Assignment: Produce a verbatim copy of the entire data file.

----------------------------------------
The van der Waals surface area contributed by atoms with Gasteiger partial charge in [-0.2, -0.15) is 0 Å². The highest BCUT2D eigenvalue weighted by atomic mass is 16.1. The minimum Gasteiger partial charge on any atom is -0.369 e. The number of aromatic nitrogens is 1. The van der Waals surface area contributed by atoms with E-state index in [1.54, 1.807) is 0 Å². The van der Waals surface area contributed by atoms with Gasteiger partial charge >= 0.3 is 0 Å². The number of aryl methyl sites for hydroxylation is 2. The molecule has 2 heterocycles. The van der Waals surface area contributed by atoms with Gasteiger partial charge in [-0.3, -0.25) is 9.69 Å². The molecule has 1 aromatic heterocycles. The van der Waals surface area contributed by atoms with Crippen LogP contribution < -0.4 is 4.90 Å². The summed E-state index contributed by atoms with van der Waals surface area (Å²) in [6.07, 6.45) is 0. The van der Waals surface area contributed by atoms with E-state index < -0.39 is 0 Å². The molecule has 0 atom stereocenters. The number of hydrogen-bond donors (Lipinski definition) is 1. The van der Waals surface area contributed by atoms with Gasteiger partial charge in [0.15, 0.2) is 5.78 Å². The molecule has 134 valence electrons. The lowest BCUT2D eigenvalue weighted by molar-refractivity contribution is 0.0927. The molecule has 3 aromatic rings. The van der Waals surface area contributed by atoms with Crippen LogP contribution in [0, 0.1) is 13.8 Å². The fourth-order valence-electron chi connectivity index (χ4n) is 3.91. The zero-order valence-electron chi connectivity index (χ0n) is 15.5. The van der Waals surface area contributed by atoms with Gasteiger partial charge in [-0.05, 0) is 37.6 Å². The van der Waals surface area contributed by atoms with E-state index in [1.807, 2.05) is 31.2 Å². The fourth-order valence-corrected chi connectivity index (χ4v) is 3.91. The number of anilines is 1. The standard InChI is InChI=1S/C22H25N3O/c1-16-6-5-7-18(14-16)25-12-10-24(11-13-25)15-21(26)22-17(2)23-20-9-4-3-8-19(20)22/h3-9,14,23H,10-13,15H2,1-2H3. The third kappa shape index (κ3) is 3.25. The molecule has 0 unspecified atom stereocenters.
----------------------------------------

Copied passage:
The van der Waals surface area contributed by atoms with Gasteiger partial charge in [-0.2, -0.15) is 0 Å². The highest BCUT2D eigenvalue weighted by atomic mass is 16.1. The minimum Gasteiger partial charge on any atom is -0.369 e. The number of aromatic nitrogens is 1. The van der Waals surface area contributed by atoms with E-state index in [1.54, 1.807) is 0 Å². The van der Waals surface area contributed by atoms with Gasteiger partial charge >= 0.3 is 0 Å². The number of aryl methyl sites for hydroxylation is 2. The molecule has 2 heterocycles. The van der Waals surface area contributed by atoms with Gasteiger partial charge in [-0.3, -0.25) is 9.69 Å². The molecule has 1 aromatic heterocycles. The van der Waals surface area contributed by atoms with Crippen LogP contribution < -0.4 is 4.90 Å². The summed E-state index contributed by atoms with van der Waals surface area (Å²) in [6.07, 6.45) is 0. The van der Waals surface area contributed by atoms with E-state index < -0.39 is 0 Å². The molecule has 0 atom stereocenters. The number of hydrogen-bond donors (Lipinski definition) is 1. The van der Waals surface area contributed by atoms with Gasteiger partial charge in [0.15, 0.2) is 5.78 Å². The molecule has 134 valence electrons. The lowest BCUT2D eigenvalue weighted by molar-refractivity contribution is 0.0927. The molecule has 3 aromatic rings. The van der Waals surface area contributed by atoms with Crippen LogP contribution in [0, 0.1) is 13.8 Å². The fourth-order valence-electron chi connectivity index (χ4n) is 3.91. The zero-order valence-electron chi connectivity index (χ0n) is 15.5. The van der Waals surface area contributed by atoms with Gasteiger partial charge in [-0.05, 0) is 37.6 Å². The van der Waals surface area contributed by atoms with E-state index in [1.807, 2.05) is 31.2 Å². The fourth-order valence-corrected chi connectivity index (χ4v) is 3.91. The number of anilines is 1. The standard InChI is InChI=1S/C22H25N3O/c1-16-6-5-7-18(14-16)25-12-10-24(11-13-25)15-21(26)22-17(2)23-20-9-4-3-8-19(20)22/h3-9,14,23H,10-13,15H2,1-2H3. The third kappa shape index (κ3) is 3.25. The molecule has 0 unspecified atom stereocenters.